As a result of Grymes’ collaboration with the CET, now both authors and end users can experience the benefits of a fully ADA-compliant authoring platform.
Content-building authors can incorporate ADA components directly within StepStone by placing alternative text and long descriptions on images, while end users have the ability to use keyboard shortcuts or spoken instructions via a screen reader to navigate the course.
Many CVM faculty members use StepStone to build online case studies in which students make decisions on how to proceed through a clinical case from the patient’s admission to discharge.
Grymes continues to play a pivotal role in ensuring that StepStone generates accessible content for all learners. She has performed quality assurance testing on several of the StepStone modules and often offers suggestions for how to improve the student learning experience.
“Laura Ann has taught us how to view online learning through a new lens, one that goes beyond the initial assurance that the content and resources are accessible to also consider the language and descriptions we use within our writing,” Gonzales said.
“Am I painting the appropriate picture with the words that I am using? Or is my lack of clarity a potential barrier to someone’s learning? She has really opened our eyes to give careful consideration to the details that really bring the whole picture together.”
Grymes is looking forward to continued work with the CET and increasing awareness of accessibility considerations in digital environments.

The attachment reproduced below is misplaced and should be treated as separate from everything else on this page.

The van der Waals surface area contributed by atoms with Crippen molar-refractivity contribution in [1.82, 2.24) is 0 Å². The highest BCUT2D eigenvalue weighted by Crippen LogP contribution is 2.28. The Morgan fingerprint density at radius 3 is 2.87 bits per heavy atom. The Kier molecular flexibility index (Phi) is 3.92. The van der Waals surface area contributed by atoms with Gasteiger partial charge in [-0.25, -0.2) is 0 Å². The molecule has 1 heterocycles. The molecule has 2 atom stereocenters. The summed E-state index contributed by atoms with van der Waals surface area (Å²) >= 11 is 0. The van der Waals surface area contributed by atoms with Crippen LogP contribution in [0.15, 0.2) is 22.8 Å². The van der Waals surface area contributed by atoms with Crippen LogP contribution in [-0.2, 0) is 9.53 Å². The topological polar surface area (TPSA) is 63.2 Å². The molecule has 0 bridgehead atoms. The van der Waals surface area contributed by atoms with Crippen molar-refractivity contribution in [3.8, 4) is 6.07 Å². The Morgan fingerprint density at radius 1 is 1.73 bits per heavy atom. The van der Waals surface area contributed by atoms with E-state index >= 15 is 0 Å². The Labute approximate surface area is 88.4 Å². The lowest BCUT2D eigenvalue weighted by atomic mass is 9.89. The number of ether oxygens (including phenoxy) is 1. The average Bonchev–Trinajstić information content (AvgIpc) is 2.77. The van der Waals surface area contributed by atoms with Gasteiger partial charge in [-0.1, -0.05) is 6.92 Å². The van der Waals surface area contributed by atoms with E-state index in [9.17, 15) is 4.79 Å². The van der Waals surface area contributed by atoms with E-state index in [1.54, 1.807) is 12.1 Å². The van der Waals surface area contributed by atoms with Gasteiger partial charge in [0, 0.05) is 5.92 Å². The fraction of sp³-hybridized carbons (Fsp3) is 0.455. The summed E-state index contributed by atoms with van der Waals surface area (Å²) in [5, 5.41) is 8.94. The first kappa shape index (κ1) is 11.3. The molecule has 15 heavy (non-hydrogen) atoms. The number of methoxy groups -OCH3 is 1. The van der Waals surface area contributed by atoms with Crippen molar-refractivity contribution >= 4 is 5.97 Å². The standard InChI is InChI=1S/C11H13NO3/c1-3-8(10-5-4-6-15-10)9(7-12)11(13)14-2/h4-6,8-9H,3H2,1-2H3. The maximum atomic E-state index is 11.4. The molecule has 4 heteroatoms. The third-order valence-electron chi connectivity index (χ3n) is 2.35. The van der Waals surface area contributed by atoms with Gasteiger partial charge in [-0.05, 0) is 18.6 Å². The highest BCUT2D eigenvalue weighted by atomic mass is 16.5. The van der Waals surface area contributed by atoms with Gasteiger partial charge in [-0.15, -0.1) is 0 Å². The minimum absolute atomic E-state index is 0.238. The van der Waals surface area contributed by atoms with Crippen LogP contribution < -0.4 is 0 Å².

“True accessibility is way more than just checking off a box to say it’s accessible,” Grymes said. “I love that this team has high standards and makes teaching modules accessible for all learners.”
Through collaborations with partners like Grymes, the CET and CVM will continue to blaze the trail for integrating accessibility within academics and the campus culture.
As a veterinary cardiologist and professor at the Texas A&M College of Veterinary Medicine & Biomedical Sciences (CVM), Saunders had seen Birdie’s symptoms many times.
Cases with arrhythmias, or slow, irregular heartbeats, come into the SAH on a weekly basis; if caught in time, the condition is typically fixed with a treatment that is routine to Saunders but often a surprise to the general public—by implanting a pacemaker.
These surgeries are usually minimally invasive with a quick recovery time, but in Birdie’s case, it would take a team of specialists an entire night to heal her heart.